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California Penal Code Section 148(a) PC: Resisting Arrest Laws in California

We all have a natural desire to free ourselves when our movements are restricted, especially in times of tension or fear. The instinctual "fight or flight mode" that kicks in when we are under extreme stress has helped keep the human race safe for thousands of years. This natural defense mechanism will tell us that we need to either stand our ground and fight or get away from the situation as quickly as possible. Unfortunately, if you give in to these primal instincts when detained by law enforcement, you could end up behind bars. Struggling, attacking, or running away when a police officer attempts to put you under arrest is illegal in California.

Regardless of whether you were guilty of the original crime you were being arrested for, resisting arrest is enough to put you behind bars by itself. If you or someone you care about faces a charge for resisting arrest in California, you will need qualified legal representation. At Aron Law Firm, we create strategic defense plans to protect our clients' rights throughout the criminal process.

What You Need to Know About California Penal Code Section 148(a) PC: Resisting Arrest

Offenses against public justice are outlined in California Penal Code Section 148. The law prohibits willfully resisting, delaying, or obstructing a public officer, peace officer, or emergency medical technician (EMT) from completing their duties.

A violation of Penal Code 148 PC is charged as a misdemeanor crime. When no other penalties are prescribed, a conviction is punishable by a fine of up to $1,000, imprisonment in county jail for up to one year, or both the fine and imprisonment.

Anyone who removes or takes a weapon from a police officer (or in the presence of any public officer) during the commission of any of the above acts may face up to a year in county jail. In order for the prosecution to successfully prove this crime, they must successfully establish that the defendant specifically intended to remove or take the weapon by demonstrating that any of the following acts occurred:

  • The defendant unfastened the police officer's holster strap
  • The defendant partially removed the weapon from the police officer's holster
  • The defendant released the safety on the police officer's firearm
  • A witness testifies that the defendant physically touched the police officer's weapon with the intent to remove it
  • A witness testifies that the defendant had their hand on the weapon in an attempt to disarm the police officer
  • The defendant's fingerprint was identified on the weapon
  • Scientific, physical evidence confirmed that the defendant touched the weapon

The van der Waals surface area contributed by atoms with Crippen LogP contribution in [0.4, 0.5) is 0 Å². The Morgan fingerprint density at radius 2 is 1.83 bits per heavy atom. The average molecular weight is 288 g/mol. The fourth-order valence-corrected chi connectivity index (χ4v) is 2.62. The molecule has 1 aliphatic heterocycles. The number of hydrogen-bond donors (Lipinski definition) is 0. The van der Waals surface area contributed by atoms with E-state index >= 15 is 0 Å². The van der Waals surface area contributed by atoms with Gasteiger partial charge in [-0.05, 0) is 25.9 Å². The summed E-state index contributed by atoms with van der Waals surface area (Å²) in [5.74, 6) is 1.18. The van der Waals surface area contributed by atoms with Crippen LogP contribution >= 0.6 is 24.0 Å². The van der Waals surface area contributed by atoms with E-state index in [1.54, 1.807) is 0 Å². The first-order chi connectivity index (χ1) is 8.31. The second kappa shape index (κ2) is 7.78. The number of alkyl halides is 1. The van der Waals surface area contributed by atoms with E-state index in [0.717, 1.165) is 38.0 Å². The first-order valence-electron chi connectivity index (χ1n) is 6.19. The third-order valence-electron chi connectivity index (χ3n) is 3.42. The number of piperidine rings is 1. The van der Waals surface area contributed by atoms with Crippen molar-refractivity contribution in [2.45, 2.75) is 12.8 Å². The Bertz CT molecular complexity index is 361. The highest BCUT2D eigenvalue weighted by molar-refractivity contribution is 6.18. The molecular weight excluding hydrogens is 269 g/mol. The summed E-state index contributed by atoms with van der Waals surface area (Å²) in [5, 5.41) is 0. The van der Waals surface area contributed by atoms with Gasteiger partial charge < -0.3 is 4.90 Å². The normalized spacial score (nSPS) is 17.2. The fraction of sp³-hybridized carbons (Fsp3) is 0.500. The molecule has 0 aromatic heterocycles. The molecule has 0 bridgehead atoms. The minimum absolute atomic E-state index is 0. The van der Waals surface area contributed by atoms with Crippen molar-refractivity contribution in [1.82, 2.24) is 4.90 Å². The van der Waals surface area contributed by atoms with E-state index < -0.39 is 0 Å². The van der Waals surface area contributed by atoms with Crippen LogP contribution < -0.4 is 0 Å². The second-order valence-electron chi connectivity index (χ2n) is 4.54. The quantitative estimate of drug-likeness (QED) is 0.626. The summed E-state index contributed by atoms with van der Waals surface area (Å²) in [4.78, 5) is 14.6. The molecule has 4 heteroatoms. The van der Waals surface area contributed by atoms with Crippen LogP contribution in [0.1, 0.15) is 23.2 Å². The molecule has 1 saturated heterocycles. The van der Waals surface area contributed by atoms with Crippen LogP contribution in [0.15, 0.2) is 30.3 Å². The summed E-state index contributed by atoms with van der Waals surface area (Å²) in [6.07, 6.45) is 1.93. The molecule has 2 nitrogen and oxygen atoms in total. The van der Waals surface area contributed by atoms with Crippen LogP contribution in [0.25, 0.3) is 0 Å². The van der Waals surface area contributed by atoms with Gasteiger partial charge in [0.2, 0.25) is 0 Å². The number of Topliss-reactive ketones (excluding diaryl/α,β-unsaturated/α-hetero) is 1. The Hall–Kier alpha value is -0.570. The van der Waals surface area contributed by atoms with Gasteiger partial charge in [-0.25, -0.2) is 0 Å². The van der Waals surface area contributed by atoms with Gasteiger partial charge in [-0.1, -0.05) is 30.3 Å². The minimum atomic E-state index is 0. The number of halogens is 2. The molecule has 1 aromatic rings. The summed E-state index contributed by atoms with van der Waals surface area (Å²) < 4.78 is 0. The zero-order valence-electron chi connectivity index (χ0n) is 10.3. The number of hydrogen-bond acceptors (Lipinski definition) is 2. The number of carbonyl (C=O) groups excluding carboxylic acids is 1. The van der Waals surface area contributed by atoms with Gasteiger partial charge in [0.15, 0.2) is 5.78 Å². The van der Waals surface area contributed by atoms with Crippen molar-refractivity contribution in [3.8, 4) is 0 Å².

• The defendant tried to pick up a police officer's weapon that had fallen

Taking photos or recording audio or video of a police officer while in a public place does not constitute reasonable suspicion to detain a person or probable cause for arrest.

How to Defend a Charge for Resisting Arrest in California

A first-time resisting arrest offense in California may lead to severe consequences that could affect you for the rest of your life. A strong defense strategy is critical for all criminal cases, including resisting arrest.

Three strategies a California criminal defense attorney may use to defend your case include:

  • No willful act: Since a person is only guilty under PC 148 if they act "willfully," a defendant may show that they did not act with this purpose.
  • Falsely accused: Many police officers are quick to charge a person with resisting arrest simply because they did not like their attitude or because they asked for an explanation as to why they were under arrest. Police have also used the resisting arrest charge to cover up police misconduct, such as racial profiling or excessive force.
  • No probable cause: Under the U.S. Constitution, police officers must have probable cause to make a legitimate arrest.
  • Self-defense: This defense will only work if the police used illegal or excessive force and the arrestee fought back with reasonable force.

An experienced criminal defense lawyer will have the knowledge needed to effectively defend a charge of resisting arrest in California.

Contact a California Attorney to Help You Fight a Criminal Charge for Resisting Arrest

Aron Law Firm utilizes a client-centered approach which has proven effective again and again. If you are facing a criminal charge for resisting arrest in California, call our firm to discuss your case at (805) 618-1768. You may also complete our contact form to request more information about your legal options and the strategies we may use to defend a violation of California Penal Code Section 148(a) PC.

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